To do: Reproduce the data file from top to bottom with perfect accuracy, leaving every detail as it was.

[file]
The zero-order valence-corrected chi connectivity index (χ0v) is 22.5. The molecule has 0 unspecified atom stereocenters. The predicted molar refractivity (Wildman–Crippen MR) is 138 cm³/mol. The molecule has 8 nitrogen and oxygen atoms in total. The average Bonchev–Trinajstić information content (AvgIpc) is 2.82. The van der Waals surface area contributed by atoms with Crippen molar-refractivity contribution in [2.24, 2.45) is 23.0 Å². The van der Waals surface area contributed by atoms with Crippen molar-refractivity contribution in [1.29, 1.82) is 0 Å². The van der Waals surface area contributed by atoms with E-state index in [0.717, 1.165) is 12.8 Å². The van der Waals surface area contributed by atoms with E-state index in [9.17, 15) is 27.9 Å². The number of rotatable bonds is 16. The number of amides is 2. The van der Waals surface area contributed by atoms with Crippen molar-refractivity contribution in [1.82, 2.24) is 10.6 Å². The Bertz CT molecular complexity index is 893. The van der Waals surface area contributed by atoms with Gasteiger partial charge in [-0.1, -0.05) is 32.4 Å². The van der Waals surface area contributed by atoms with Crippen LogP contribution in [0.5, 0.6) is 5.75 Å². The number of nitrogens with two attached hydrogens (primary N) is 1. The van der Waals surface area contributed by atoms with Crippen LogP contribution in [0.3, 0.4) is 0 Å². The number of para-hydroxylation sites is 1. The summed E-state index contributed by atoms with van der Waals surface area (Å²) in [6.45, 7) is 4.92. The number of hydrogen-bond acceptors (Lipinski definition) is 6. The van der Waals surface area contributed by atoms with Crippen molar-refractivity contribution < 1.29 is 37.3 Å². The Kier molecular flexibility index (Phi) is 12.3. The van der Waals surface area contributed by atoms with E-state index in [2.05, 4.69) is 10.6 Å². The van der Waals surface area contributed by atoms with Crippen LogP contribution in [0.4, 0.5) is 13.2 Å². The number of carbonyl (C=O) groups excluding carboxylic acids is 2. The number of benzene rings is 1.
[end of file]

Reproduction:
The zero-order valence-corrected chi connectivity index (χ0v) is 22.5. The molecule has 0 unspecified atom stereocenters. The predicted molar refractivity (Wildman–Crippen MR) is 138 cm³/mol. The molecule has 8 nitrogen and oxygen atoms in total. The average Bonchev–Trinajstić information content (AvgIpc) is 2.82. The van der Waals surface area contributed by atoms with Crippen molar-refractivity contribution in [2.24, 2.45) is 23.0 Å². The van der Waals surface area contributed by atoms with Crippen molar-refractivity contribution in [1.29, 1.82) is 0 Å². The van der Waals surface area contributed by atoms with E-state index in [0.717, 1.165) is 12.8 Å². The van der Waals surface area contributed by atoms with E-state index in [9.17, 15) is 27.9 Å². The number of rotatable bonds is 16. The number of amides is 2. The van der Waals surface area contributed by atoms with Crippen molar-refractivity contribution in [1.82, 2.24) is 10.6 Å². The Bertz CT molecular complexity index is 893. The van der Waals surface area contributed by atoms with Gasteiger partial charge in [-0.1, -0.05) is 32.4 Å². The van der Waals surface area contributed by atoms with Crippen LogP contribution in [0.5, 0.6) is 5.75 Å². The number of nitrogens with two attached hydrogens (primary N) is 1. The van der Waals surface area contributed by atoms with Crippen LogP contribution in [0.3, 0.4) is 0 Å². The number of para-hydroxylation sites is 1. The summed E-state index contributed by atoms with van der Waals surface area (Å²) in [6.45, 7) is 4.92. The number of hydrogen-bond acceptors (Lipinski definition) is 6. The van der Waals surface area contributed by atoms with Crippen molar-refractivity contribution < 1.29 is 37.3 Å². The Kier molecular flexibility index (Phi) is 12.3. The van der Waals surface area contributed by atoms with E-state index in [2.05, 4.69) is 10.6 Å². The van der Waals surface area contributed by atoms with Crippen LogP contribution in [0.4, 0.5) is 13.2 Å². The number of carbonyl (C=O) groups excluding carboxylic acids is 2. The number of benzene rings is 1.